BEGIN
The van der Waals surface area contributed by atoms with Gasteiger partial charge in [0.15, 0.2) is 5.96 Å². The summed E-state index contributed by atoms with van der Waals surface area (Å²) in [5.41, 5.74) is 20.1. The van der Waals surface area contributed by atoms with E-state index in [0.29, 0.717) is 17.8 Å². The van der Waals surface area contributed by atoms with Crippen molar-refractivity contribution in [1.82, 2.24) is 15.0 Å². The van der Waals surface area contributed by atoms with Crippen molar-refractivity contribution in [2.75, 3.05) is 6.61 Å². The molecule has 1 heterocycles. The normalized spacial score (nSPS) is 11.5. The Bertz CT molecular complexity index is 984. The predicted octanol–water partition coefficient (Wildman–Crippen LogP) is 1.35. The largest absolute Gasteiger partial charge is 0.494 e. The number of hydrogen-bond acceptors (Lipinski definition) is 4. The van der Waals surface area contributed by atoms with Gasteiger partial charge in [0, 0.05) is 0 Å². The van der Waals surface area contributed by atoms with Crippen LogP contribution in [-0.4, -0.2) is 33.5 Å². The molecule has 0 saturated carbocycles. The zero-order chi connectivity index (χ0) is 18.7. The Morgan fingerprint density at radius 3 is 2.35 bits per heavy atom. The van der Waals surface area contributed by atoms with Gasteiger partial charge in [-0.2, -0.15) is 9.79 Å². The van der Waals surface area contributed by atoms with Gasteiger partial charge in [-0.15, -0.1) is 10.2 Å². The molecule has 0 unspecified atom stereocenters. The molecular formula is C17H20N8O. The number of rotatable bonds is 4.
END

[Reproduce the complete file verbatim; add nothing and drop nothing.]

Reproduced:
The van der Waals surface area contributed by atoms with Gasteiger partial charge in [0.15, 0.2) is 5.96 Å². The summed E-state index contributed by atoms with van der Waals surface area (Å²) in [5.41, 5.74) is 20.1. The van der Waals surface area contributed by atoms with E-state index in [0.29, 0.717) is 17.8 Å². The van der Waals surface area contributed by atoms with Crippen molar-refractivity contribution in [1.82, 2.24) is 15.0 Å². The van der Waals surface area contributed by atoms with Crippen molar-refractivity contribution in [2.75, 3.05) is 6.61 Å². The molecule has 1 heterocycles. The normalized spacial score (nSPS) is 11.5. The Bertz CT molecular complexity index is 984. The predicted octanol–water partition coefficient (Wildman–Crippen LogP) is 1.35. The largest absolute Gasteiger partial charge is 0.494 e. The number of hydrogen-bond acceptors (Lipinski definition) is 4. The van der Waals surface area contributed by atoms with Gasteiger partial charge in [0, 0.05) is 0 Å². The van der Waals surface area contributed by atoms with Crippen LogP contribution in [-0.4, -0.2) is 33.5 Å². The molecule has 0 saturated carbocycles. The zero-order chi connectivity index (χ0) is 18.7. The Morgan fingerprint density at radius 3 is 2.35 bits per heavy atom. The van der Waals surface area contributed by atoms with Gasteiger partial charge in [-0.2, -0.15) is 9.79 Å². The van der Waals surface area contributed by atoms with Gasteiger partial charge in [-0.15, -0.1) is 10.2 Å². The molecule has 0 unspecified atom stereocenters. The molecular formula is C17H20N8O. The number of rotatable bonds is 4.